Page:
Wednesday, January 30, 2019

The Me2/Orchestra

Last night I was reminded of Ronald Braunstein, a fellow Juilliard student (we were not friends, but we did work together occasionally). Ron was studying conducting there, though he had entered as a composition student. He was an interesting person to me, partially because he was clearly talented, but mostly because he allowed himself to be vulnerable. The operative strategy at Juilliard in the late 1970s was to give the appearance of being highly successful and invulnerable. The 21st-century term that would apply would be "bulletproof."

Ron was not bulletproof, but he was a serious high achiever. Immediately after graduating from Juilliard in 1979 he went off to Berlin and won the gold medal in the Herbert von Karajan Conducting Competition. He worked with Karajan as an apprentice, and conducted orchestra all over Europe and Asia. After returning to America, he conducted the pre-college orchestra at Juilliard and the preparatory orchestra at Mannes. In 1981 he was diagnosed with bipolar disorder, and, like other people with the disorder, he has had challenges navigating his way through professional and personal life.

Braunstein now lives in Vermont. In 2011 he formed an orchestra in Burlington for musicians living with mental illnesses to play in, and in 2014 he started one in Boston. Here's a link to the Me2/Orchestra's website. There's a page there with links to articles about the orchestra as well as a link to their YouTube channel. The orchestra does not require an audition. Participants can choose to reveal the nature of their mental illness if they like, but it isn't necessary. It isn't even necessary to have a mental illness to participate! They welcome people of all ages: patients, family members, friends, physicians, counselors, people recovering from addiction, and caregivers.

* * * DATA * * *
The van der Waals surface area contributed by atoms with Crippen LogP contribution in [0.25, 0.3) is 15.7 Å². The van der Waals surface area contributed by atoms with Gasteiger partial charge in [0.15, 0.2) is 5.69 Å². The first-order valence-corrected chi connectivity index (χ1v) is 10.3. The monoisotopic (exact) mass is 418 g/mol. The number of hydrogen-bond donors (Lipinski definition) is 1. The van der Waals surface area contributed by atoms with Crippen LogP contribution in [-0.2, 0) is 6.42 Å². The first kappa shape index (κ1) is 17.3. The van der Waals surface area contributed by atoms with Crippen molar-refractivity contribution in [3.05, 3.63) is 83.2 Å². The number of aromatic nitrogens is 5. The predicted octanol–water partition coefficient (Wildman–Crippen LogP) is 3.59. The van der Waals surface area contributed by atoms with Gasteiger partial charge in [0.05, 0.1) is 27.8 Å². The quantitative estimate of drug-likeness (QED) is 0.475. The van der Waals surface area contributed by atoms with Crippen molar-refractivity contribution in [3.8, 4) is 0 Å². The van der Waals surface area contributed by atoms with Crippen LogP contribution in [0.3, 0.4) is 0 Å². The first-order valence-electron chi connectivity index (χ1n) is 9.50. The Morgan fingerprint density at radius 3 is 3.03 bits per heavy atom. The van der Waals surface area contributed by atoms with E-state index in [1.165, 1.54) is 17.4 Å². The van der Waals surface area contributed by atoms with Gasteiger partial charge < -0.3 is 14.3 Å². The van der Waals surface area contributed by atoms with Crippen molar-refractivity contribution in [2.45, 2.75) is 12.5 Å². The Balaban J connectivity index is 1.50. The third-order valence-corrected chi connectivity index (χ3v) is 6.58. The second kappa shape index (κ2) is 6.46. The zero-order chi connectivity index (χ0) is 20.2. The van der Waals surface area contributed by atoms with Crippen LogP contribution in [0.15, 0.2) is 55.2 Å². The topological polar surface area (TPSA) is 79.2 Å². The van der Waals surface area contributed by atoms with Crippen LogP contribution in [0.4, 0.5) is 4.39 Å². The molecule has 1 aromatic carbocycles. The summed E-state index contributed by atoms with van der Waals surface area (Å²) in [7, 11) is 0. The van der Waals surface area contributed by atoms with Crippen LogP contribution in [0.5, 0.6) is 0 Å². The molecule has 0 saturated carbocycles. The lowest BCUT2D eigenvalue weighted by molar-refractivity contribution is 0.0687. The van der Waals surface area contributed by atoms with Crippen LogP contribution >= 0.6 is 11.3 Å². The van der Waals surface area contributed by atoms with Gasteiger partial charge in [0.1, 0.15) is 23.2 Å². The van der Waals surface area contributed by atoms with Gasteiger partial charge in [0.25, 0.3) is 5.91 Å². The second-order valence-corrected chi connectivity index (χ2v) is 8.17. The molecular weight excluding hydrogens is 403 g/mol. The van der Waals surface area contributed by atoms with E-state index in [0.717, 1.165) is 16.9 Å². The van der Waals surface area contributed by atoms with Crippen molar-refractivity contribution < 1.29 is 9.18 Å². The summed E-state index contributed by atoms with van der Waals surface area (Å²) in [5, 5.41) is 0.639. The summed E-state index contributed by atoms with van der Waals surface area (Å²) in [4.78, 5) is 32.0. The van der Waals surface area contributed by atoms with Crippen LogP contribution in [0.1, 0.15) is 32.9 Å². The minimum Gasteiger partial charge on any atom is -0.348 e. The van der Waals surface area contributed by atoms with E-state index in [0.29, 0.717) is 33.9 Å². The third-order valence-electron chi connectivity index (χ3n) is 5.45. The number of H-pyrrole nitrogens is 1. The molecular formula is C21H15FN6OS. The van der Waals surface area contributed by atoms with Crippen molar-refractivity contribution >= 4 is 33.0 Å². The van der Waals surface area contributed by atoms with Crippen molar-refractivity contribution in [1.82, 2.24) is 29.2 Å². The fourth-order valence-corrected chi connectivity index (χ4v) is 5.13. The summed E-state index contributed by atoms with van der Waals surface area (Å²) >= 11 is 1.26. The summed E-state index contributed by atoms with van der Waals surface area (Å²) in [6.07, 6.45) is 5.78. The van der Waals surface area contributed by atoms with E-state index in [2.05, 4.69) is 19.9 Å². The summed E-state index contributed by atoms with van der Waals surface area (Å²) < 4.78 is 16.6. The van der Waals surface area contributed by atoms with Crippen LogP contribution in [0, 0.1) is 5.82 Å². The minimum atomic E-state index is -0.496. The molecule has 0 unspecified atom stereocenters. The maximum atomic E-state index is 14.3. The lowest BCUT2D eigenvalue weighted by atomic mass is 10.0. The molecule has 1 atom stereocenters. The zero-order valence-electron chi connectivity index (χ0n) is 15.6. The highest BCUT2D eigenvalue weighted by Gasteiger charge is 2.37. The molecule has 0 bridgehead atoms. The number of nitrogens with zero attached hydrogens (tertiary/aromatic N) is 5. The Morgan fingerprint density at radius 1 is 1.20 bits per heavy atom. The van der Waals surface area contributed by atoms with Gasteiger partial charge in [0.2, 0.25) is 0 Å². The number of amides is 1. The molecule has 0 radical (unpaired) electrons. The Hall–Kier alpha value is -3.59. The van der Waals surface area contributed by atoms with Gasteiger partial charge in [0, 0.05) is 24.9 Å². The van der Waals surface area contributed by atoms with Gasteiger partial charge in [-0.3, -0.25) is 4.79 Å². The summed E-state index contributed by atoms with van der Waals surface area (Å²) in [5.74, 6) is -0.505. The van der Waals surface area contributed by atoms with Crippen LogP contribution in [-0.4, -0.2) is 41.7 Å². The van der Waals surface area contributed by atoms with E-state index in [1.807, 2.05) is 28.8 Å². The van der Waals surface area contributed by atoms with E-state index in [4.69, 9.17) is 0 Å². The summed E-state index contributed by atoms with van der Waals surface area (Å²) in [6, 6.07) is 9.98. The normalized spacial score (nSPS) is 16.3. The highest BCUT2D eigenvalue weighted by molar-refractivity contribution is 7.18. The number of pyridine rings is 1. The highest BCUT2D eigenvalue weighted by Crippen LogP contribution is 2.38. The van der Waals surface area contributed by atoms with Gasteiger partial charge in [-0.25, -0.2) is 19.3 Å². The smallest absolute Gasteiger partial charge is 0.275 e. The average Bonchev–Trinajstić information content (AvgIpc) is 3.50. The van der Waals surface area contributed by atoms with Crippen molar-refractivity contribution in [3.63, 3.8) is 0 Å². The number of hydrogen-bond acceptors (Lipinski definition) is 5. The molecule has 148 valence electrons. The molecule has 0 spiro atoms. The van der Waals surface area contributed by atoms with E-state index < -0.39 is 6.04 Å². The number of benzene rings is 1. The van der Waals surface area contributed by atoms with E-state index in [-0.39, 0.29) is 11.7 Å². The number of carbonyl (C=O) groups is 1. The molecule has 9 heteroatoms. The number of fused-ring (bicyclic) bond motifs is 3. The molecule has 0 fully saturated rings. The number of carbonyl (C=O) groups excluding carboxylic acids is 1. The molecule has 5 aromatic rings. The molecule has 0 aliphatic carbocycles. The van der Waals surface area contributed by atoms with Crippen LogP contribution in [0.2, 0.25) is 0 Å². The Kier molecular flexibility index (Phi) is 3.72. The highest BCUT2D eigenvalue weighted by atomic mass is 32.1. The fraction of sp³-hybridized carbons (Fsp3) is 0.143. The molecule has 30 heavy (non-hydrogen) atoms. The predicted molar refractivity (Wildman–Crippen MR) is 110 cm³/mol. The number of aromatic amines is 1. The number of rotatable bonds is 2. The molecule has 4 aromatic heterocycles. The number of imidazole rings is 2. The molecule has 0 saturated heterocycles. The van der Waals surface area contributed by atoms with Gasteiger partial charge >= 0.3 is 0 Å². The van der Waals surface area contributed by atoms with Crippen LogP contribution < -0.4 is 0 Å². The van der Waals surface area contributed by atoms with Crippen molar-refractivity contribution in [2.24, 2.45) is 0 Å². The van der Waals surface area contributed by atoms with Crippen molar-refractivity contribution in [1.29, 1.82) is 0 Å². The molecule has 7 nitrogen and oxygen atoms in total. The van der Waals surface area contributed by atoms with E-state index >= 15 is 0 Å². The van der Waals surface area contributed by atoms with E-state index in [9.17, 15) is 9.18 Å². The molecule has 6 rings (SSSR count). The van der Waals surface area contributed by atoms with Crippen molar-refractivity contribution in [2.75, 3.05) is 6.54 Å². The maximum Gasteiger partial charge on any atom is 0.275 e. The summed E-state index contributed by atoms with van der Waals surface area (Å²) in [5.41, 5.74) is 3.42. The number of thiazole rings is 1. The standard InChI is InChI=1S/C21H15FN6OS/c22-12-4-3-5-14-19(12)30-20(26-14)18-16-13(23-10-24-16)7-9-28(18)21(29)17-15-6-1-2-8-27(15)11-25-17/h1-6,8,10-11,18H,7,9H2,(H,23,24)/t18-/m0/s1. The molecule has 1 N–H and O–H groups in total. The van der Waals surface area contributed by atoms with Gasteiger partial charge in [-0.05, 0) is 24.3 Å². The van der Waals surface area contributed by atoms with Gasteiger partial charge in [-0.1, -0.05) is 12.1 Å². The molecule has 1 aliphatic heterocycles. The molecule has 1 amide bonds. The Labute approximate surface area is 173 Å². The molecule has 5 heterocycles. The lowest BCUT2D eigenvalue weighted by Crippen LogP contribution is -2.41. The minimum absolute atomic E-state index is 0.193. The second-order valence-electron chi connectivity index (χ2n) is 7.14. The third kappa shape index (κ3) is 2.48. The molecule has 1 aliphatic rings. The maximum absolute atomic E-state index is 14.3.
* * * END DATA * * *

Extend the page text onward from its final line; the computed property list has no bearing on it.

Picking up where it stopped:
It makes me very proud to know that Ronald Braunstein is doing something truly good with his life and his talents.

Here's a clip of the orchestra playing at the King Street Center in Burlington, VT.

I was surprised, when going through some of my brother Marshall's writings (which I keep mostly private), to find that Marshall knew Ronald Braunstein too. Here's an excerpt from Marshall's memoir (SSO would be the Savannah Symphony Orchestra, which was having a conductor search in October of 1984):
Braunstein actually got to meet us by a fluke before rehearsals ever started--he got on the same plane with us. We were returning from Boston, and Elaine’s wedding, and he got on at LaGuardia, a day early so that he could have a break before meeting the SSO management. That gave him a chance to look over the first movement of Alien Landscapes, which I’d just finished scoring. Unfortunately we never heard from him again.

I disagreed with some of the things he did in rehearsal--taping, for instance. (With IRIS, and Michael Stern, there is an excellent reason for it: we record commercially.) But his Barber Adagio for Strings (with his parts) and his Beethoven Fifth (with all the repeats) had stunning musical conviction. Also featured was the Ginastera Harp Concerto, with Heidi Lehwalder as soloist.

There you have it!

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